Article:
Suffering achieves purpose...

Today's thought:

2 Corinthians 4:16-18, "Therefore we do not lose heart. Though outwardly we are wasting away, yet inwardly we are being renewed day by day. For our light and momentary troubles are achieving for us an eternal glory that far outweighs them all. So we fix our eyes not on what is seen, but on what is unseen, since what is seen is temporary, but what is unseen is eternal."

Your light and momentary troubles are achieving something. What Paul is saying that all suffering has purpose and if it has purpose it has meaning.

C.S. Lewis said, "We can ignore even pleasure. But pain insists upon being attended to. God whispers to us in our pleasures, speaks in our conscience, but shouts in our pains: it is his megaphone to rouse a deaf world.”

We saw how true this was after 9/11. Millions flocked to Churches. Bible sales went through the roof. A decade after the tragedy that brought so much suffering New York, a media saturated culture, a mostly nonChristian culture, pollsters have found a change in the spiritual climate of that city. A report that came out in 2011 said, "Researchers say the faith of New Yorkers changed significantly from September 2004 to January 2011. Their religious behavior (like going to church, reading the Bible, and praying) started to steadily increase." (10th Anniversary Study: Faith in New York Since 9/11, The Christian Post). For the world suffering has the purpose of driving them to God.

But for we who believe suffering has a more profound purpose. James tells us to, "Consider it pure joy, my brothers and sisters, whenever you face trials of many kinds, because you know that the testing of your faith produces perseverance. Let perseverance finish its work so that you may be mature and complete, not lacking anything" (James 1:2-4). Suffering can do many things to us but the one thing it never does is leave us the same. Over and over the Bible talks about suffering as a refiner's fire that purifies us, that changes us in ways that are impossible any other way. It changes us for a purpose.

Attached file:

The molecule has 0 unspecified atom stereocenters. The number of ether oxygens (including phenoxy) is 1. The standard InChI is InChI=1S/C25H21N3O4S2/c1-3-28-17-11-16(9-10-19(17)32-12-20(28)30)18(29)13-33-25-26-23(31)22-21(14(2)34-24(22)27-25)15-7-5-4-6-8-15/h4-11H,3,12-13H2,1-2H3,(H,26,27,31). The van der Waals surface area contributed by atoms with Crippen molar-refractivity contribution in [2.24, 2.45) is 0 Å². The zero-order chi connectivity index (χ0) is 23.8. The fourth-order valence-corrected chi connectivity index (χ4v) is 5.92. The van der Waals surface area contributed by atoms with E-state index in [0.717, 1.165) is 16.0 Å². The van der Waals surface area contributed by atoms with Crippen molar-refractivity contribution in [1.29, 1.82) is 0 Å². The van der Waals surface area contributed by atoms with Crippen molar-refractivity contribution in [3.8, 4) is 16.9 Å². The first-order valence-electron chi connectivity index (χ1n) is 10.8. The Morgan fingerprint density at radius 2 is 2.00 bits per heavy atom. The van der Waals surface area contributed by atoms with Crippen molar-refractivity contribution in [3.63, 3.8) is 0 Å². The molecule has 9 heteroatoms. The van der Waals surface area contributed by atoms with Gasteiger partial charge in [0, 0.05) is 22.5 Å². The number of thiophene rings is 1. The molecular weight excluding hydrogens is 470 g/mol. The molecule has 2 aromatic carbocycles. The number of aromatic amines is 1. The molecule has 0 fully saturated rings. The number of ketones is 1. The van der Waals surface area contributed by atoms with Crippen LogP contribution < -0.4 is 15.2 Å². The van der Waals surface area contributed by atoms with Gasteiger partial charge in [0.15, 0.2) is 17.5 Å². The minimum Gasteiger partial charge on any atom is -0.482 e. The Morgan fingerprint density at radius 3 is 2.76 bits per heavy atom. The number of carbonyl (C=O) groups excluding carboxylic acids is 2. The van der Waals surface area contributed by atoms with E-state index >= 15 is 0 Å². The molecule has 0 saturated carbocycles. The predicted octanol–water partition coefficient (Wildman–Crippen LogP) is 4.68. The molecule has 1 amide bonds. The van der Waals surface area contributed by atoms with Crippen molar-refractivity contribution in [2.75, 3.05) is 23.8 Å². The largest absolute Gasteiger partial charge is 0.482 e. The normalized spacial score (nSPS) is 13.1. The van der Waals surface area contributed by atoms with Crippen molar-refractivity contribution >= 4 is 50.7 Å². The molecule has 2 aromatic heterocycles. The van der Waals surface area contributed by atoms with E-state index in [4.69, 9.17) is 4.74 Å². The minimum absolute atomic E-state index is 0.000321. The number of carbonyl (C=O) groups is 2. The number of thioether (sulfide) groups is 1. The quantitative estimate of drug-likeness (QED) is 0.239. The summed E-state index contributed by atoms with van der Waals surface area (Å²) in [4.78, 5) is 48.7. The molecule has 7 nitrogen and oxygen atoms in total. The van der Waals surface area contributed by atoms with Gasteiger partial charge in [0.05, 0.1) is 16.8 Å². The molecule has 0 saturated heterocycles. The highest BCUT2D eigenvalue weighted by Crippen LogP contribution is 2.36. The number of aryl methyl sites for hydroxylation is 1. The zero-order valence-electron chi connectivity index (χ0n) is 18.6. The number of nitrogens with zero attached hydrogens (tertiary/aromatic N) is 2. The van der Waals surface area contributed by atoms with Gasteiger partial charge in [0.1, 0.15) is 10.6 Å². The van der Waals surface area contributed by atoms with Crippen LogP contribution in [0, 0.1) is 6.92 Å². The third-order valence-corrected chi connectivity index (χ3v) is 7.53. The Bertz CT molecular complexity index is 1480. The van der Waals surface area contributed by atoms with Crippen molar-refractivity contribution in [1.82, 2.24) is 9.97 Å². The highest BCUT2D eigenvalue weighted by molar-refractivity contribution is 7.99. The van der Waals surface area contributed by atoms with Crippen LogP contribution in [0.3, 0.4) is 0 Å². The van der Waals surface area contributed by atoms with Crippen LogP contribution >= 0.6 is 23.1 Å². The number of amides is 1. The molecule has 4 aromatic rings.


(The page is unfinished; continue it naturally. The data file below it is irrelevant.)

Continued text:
A famous evangelist told the following incident: I have a friend who in a time of business recession lost his job, a sizable fortune, and his beautiful home. To add to his sorrow, his precious wife died; yet he tenaciously held to his faith -- the only thing he had left. One day when he was out walking in search of employment, he stopped to watch some men who were doing stonework on a large church. One of them was chiseling a triangular piece of rock. 'Where are you going to put that?' he asked. The workman said, 'Do you see that little opening up there near the spire? Well, I'm shaping this stone down here so that it will fit in up there.' Tears filled my friend's eyes as he walked away, for the Lord had spoken to him through that laborer whose words gave new meaning to his troubled situation. (Daily Bread)

As we come to the holiday season for many of you it intensifies your suffering. It reminds us of the empty chair around the table. It shows us our depleted bank account. It magnifies the loneliness of our quiet days. Though there are not easy answers to why you are suffering, though you may have to wait till heaven to fully understand, all suffering has purpose and because it has purpose it has meaning.

Prayer: Father, during this time of year so many hurt. Will You be a comfort and shelter for them in their pain and suffering? Will You draw close to the suffering and afflicted? Will you open our eyes so we can see them in their suffering and lend prayer and encouragement? You love us. Help us to love You even when we suffer. In Jesus name, amen.

[Today's thought adapted from: Giving Thanks in Spite of Thanksgiving. Listen to full message at:]